Even when agency is wrong on tax law, those asking for relief may not receive a favourable judgment
Given Canada’s notoriously complicated tax system, it’s probably no surprise that even the Canada Revenue Agency occasionally makes mistakes in determining how much someone has to pay. When that happens, the taxpayer may choose to appeal their case in tax court.
But as a new note from Canadian tax lawyer David Rotfleisch points out, sometimes the CRA gets it wrong — but the tax court still can’t rule in the taxpayer’s favour. As an example, the founding lawyer of Rotfleisch & Samulovitch P.C. cited the recent case of 2237065 Ontario Inc. v. The Queen.
“For the tax years of 2011 and 2012, the taxpayer was a truck driver incorporated as an Ontario numbered corporation per his employer requirements,” Rotfleisch said. “He was advised by his employer that his services were zero-rated and thus he would be exempt from having to collect GST/HST taxes.”
To verify whether the information was correct, the taxpayer called the CRA to ask whether he had to collect HST as his employer was not collecting HST from him. The CRA said he did not, and the taxpayer followed that advice. But in 2016, the taxpayer found himself being reassessed by the CRA for his 2011 to 2014 tax years, particularly with respect to HST obligations under Part IV of the Excise Tax Act.
He took his case to the Tax Court of Canada, hoping to get relief for the years of 2011 and 2012. For those years, he was found to have been providing “driving services” rather than “freight transportation services” as defined in subsection 1(1) of Part VII, Schedule VI of the Excise Tax Act. Because of that, he was deemed not a carrier as defined in 123(1), meaning his services were not zero-rated.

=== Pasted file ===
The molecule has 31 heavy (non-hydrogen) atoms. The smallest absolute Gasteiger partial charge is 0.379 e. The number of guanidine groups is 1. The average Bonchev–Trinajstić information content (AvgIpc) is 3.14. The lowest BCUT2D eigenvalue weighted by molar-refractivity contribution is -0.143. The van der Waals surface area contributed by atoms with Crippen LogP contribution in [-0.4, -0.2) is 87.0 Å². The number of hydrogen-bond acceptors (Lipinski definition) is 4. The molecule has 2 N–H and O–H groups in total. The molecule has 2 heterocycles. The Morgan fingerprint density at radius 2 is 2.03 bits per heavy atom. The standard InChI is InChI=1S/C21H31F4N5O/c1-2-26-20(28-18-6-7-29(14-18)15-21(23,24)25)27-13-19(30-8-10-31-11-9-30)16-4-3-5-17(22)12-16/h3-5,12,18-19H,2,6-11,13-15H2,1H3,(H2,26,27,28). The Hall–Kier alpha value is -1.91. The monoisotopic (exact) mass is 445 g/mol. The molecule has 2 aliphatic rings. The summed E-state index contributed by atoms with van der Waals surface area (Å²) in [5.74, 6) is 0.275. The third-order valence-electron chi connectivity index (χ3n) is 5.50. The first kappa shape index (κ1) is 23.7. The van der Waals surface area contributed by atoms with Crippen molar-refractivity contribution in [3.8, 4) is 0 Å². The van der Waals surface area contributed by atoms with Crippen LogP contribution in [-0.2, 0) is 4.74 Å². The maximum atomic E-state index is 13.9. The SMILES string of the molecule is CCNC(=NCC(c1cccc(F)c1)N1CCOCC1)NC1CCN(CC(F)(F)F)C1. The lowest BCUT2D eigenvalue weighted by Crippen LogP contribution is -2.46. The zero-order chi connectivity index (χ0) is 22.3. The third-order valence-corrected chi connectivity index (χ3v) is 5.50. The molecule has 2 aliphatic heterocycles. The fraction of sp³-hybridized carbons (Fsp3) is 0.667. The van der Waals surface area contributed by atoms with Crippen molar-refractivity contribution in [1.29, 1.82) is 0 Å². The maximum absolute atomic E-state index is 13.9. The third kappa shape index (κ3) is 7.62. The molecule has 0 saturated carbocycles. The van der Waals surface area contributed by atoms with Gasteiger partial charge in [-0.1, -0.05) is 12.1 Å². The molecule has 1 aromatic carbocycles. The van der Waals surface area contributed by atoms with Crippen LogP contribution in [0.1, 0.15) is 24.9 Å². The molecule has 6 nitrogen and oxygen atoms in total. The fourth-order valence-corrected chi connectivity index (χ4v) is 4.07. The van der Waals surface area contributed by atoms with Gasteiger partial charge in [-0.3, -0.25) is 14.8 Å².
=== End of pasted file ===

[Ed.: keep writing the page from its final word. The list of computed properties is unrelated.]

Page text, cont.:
“The taxpayer argued that he relied on incorrect advice given to him by CRA officers and was therefore entitled to some relief,” Rotfleisch said. “In this case, however, the court rejected this argument on the basis that it could not allow itself to be bound by the CRA's interpretation or representation of the law.”
Rotfleisch cited two other cases — Grondin v. The Queen in 2015 and Moulton v. The Queen in 2002 — wherein a taxpayer followed detrimental advice from the CRA only to be reassessed years later with no relief granted. In both cases, the tax court said it could not be bound by erroneous departmental interpretations of the CRA.
“The CRA gets tax law wrong all too often,” he said. “If the court allowed itself to be bound by the CRA's personal interpretation of the law or by all the representations it makes to taxpayers on a daily basis, there would not be much consistency in this field of law.”
While taxpayers cannot use incorrect interpretations of the law as a basis to seek relief from reassessments, the Tax Court can do so when it comes to penalties and interest. Specifically, Rotfleisch explained, subsection 220(3.1) of the Income Tax Act allows taxpayers to apply for relief from such penalties and interest.
“Per CRA policy, Information Circular IC 07-1, ‘Taxpayer Relief Provisions’ specifically states that interest and penalties may be waived where there are errors in CRA materials that are available to the public and information provided to the taxpayer,” he said.